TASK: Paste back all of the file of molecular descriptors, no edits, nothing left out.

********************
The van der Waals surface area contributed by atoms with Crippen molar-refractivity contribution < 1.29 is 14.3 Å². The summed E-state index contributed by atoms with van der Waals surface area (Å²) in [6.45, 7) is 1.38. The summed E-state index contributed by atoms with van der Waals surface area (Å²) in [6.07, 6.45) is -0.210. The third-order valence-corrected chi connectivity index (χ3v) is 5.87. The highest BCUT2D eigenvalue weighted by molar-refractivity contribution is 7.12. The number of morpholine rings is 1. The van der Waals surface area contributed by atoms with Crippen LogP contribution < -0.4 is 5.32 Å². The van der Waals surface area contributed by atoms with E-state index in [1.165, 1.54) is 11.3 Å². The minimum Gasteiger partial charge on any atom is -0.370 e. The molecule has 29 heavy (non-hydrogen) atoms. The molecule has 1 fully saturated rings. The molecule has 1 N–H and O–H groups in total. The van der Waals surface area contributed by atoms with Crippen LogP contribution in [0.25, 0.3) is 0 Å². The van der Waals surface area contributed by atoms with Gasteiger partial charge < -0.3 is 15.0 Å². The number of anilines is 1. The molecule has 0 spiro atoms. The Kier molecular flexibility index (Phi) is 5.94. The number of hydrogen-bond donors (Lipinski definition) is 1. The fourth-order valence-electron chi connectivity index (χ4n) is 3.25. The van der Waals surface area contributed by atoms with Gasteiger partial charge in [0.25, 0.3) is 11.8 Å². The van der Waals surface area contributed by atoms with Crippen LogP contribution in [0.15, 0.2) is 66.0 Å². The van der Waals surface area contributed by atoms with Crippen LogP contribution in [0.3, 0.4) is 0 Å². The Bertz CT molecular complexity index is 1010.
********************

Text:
The van der Waals surface area contributed by atoms with Crippen molar-refractivity contribution < 1.29 is 14.3 Å². The summed E-state index contributed by atoms with van der Waals surface area (Å²) in [6.45, 7) is 1.38. The summed E-state index contributed by atoms with van der Waals surface area (Å²) in [6.07, 6.45) is -0.210. The third-order valence-corrected chi connectivity index (χ3v) is 5.87. The highest BCUT2D eigenvalue weighted by molar-refractivity contribution is 7.12. The number of morpholine rings is 1. The van der Waals surface area contributed by atoms with Crippen LogP contribution < -0.4 is 5.32 Å². The van der Waals surface area contributed by atoms with E-state index in [1.165, 1.54) is 11.3 Å². The minimum Gasteiger partial charge on any atom is -0.370 e. The molecule has 29 heavy (non-hydrogen) atoms. The molecule has 1 fully saturated rings. The molecule has 1 N–H and O–H groups in total. The van der Waals surface area contributed by atoms with Crippen LogP contribution in [0.25, 0.3) is 0 Å². The van der Waals surface area contributed by atoms with Gasteiger partial charge < -0.3 is 15.0 Å². The number of anilines is 1. The molecule has 0 spiro atoms. The Kier molecular flexibility index (Phi) is 5.94. The number of hydrogen-bond donors (Lipinski definition) is 1. The fourth-order valence-electron chi connectivity index (χ4n) is 3.25. The van der Waals surface area contributed by atoms with Gasteiger partial charge in [0.25, 0.3) is 11.8 Å². The van der Waals surface area contributed by atoms with Crippen LogP contribution in [0.15, 0.2) is 66.0 Å². The van der Waals surface area contributed by atoms with Crippen LogP contribution in [0.3, 0.4) is 0 Å². The Bertz CT molecular complexity index is 1010.